When it comes to aromas, taste tends to vary widely. However, there is some general agreement as to what is a “pleasant” smell. A study published in ‘Current Biology’ says that this commonality is independent of cultural background. It has more to do with the structure of the particular odor molecule. Thus, they asked what would be the preferred scent around the world.
Vanilla vs. foot sweat
“We wanted to see if people around the world have the same perception of smell. Or if it’s something culturally learned,” says Artin Arshamian. He is a researcher at the Karolinska Institute’s Department of Clinical Neuroscience.
He selected 235 people from 9 non-Western cultures. They were presented with ten different odors. The preferred odor of most of them was that of the molecule 4-hydroxy-3-methoxybenzaldehyde, which we identify with vanilla. It is followed by ethyl butyrate, which smells like peach. In contrast, the least pleasant aroma was that of isovaleric acid, something akin to the ‘sourness’ of cheese, soy milk and apple juice. Or foot sweat.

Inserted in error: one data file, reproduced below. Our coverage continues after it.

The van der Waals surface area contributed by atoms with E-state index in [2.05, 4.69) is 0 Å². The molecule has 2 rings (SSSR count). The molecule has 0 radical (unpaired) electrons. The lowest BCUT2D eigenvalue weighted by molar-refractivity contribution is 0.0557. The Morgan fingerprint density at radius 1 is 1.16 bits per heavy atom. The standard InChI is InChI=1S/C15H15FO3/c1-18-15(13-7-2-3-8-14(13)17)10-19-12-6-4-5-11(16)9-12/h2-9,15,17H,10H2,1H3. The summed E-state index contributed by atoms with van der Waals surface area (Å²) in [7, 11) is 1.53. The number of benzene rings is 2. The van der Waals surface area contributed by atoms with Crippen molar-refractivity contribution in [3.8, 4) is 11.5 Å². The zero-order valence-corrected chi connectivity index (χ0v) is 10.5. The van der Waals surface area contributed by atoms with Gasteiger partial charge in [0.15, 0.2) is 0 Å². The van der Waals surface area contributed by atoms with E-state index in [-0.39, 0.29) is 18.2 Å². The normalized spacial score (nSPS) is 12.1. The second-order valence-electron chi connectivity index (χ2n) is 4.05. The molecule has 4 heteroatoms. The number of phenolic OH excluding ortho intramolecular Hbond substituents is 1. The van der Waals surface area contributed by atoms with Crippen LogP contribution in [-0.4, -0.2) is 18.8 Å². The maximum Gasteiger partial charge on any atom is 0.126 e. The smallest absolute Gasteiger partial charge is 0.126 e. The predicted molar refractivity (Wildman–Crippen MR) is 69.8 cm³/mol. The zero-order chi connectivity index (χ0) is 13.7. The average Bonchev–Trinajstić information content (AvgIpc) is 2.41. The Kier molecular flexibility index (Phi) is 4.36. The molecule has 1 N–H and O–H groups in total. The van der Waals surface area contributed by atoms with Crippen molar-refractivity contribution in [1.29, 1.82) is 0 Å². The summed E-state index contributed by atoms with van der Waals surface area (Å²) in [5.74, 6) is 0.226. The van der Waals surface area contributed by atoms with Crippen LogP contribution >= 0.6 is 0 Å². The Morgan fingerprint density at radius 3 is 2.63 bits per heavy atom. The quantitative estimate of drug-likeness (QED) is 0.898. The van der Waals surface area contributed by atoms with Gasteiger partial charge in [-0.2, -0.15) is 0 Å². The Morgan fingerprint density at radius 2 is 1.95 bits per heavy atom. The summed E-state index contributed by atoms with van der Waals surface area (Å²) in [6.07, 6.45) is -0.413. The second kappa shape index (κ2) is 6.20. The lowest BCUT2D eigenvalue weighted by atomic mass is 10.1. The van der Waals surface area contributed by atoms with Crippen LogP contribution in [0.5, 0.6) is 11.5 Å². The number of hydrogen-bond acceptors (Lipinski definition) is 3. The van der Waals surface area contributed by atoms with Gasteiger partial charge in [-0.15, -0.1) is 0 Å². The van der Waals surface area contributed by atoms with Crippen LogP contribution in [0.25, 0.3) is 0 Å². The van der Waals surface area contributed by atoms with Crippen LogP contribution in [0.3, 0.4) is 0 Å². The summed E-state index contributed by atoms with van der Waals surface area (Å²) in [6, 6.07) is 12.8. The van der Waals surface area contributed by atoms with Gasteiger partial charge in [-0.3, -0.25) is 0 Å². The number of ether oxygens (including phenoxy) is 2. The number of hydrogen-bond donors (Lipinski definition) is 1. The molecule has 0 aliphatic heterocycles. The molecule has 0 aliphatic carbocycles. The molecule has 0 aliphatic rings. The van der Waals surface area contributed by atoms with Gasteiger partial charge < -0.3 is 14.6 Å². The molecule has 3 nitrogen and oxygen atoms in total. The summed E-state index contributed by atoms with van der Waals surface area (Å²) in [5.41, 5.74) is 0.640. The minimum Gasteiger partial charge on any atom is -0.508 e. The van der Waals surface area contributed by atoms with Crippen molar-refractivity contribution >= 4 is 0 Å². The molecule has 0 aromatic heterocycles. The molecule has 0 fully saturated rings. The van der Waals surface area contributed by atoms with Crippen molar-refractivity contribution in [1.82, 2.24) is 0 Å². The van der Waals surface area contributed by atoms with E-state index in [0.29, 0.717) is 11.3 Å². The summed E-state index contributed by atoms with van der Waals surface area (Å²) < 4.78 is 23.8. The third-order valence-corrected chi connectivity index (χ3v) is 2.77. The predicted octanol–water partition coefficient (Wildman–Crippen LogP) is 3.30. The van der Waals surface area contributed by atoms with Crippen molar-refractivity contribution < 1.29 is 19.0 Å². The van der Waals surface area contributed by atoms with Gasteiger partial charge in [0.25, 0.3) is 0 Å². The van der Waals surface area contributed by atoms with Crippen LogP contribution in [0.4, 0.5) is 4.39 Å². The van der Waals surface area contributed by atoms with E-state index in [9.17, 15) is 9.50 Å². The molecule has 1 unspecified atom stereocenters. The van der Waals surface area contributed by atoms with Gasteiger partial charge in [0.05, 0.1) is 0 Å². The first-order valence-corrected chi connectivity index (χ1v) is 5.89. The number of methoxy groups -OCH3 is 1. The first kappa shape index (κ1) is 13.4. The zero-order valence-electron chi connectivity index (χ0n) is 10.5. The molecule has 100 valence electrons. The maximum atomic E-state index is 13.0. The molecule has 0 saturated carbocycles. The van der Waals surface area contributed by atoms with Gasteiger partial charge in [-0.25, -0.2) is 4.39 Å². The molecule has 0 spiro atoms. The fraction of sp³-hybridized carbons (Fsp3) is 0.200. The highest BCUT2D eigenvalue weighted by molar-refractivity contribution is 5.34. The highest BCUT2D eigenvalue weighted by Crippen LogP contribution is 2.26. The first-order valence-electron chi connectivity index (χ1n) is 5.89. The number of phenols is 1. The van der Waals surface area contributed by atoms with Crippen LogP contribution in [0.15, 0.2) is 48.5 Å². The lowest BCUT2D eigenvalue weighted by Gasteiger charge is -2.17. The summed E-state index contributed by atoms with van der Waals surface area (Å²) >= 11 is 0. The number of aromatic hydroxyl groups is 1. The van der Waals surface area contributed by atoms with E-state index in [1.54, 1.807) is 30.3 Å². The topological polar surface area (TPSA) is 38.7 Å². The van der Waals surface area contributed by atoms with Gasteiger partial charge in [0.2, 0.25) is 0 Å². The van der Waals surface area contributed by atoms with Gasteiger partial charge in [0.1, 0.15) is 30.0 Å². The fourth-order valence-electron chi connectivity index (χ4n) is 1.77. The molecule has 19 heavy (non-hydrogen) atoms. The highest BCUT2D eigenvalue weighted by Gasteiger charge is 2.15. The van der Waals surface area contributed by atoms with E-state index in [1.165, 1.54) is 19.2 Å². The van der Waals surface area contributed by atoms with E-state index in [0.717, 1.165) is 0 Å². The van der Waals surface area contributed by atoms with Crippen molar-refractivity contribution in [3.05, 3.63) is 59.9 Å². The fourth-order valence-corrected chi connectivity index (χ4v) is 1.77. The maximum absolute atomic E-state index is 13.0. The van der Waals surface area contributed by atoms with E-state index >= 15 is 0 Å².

Participants from far-flung indigenous tribes from all parts of the world were included. Preferences of New York citizens from another earlier work were also taken into account. It took into account 500 molecules and yielded similar results.
It is not cultural
If the preference for a scent were cultural, the participants’ rankings would be similar within the same tribes or peoples. But this was not the case. There was great variation. The survival instinct generated by evolution also played a role. Pleasant smells were related to healthy foods for our ancestors.
“Universal odor perception is driven by molecular structure. It explains why we like or dislike a certain odor,” notes Arshamian. “Cultures around the world classify different odors similarly no matter where they come from,” he adds. The preferred scent around the world is not conditioned by cultural learning.